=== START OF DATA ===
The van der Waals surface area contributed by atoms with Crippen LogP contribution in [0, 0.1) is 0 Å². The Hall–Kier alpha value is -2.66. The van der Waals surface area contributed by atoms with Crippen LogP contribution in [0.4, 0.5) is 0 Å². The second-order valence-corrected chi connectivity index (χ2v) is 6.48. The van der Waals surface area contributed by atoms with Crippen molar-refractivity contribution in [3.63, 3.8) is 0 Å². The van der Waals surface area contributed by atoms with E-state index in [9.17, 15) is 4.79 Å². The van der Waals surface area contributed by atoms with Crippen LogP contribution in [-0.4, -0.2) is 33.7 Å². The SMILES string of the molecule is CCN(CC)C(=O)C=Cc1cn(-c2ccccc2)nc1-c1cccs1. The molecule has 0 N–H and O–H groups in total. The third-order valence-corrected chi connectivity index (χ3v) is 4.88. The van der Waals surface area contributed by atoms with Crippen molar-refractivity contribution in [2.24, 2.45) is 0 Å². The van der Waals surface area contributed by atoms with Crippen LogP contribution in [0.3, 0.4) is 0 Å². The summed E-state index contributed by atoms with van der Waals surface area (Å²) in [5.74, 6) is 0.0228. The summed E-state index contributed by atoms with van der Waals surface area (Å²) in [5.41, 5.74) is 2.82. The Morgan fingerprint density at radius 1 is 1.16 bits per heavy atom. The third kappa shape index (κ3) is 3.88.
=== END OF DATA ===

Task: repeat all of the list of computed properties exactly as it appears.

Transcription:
The van der Waals surface area contributed by atoms with Crippen LogP contribution in [0, 0.1) is 0 Å². The Hall–Kier alpha value is -2.66. The van der Waals surface area contributed by atoms with Crippen LogP contribution in [0.4, 0.5) is 0 Å². The second-order valence-corrected chi connectivity index (χ2v) is 6.48. The van der Waals surface area contributed by atoms with Crippen molar-refractivity contribution in [3.63, 3.8) is 0 Å². The van der Waals surface area contributed by atoms with E-state index in [9.17, 15) is 4.79 Å². The van der Waals surface area contributed by atoms with Crippen LogP contribution in [-0.4, -0.2) is 33.7 Å². The SMILES string of the molecule is CCN(CC)C(=O)C=Cc1cn(-c2ccccc2)nc1-c1cccs1. The molecule has 0 N–H and O–H groups in total. The third-order valence-corrected chi connectivity index (χ3v) is 4.88. The van der Waals surface area contributed by atoms with Crippen molar-refractivity contribution in [2.24, 2.45) is 0 Å². The van der Waals surface area contributed by atoms with Crippen LogP contribution in [0.3, 0.4) is 0 Å². The summed E-state index contributed by atoms with van der Waals surface area (Å²) in [5.74, 6) is 0.0228. The summed E-state index contributed by atoms with van der Waals surface area (Å²) in [5.41, 5.74) is 2.82. The Morgan fingerprint density at radius 1 is 1.16 bits per heavy atom. The third kappa shape index (κ3) is 3.88.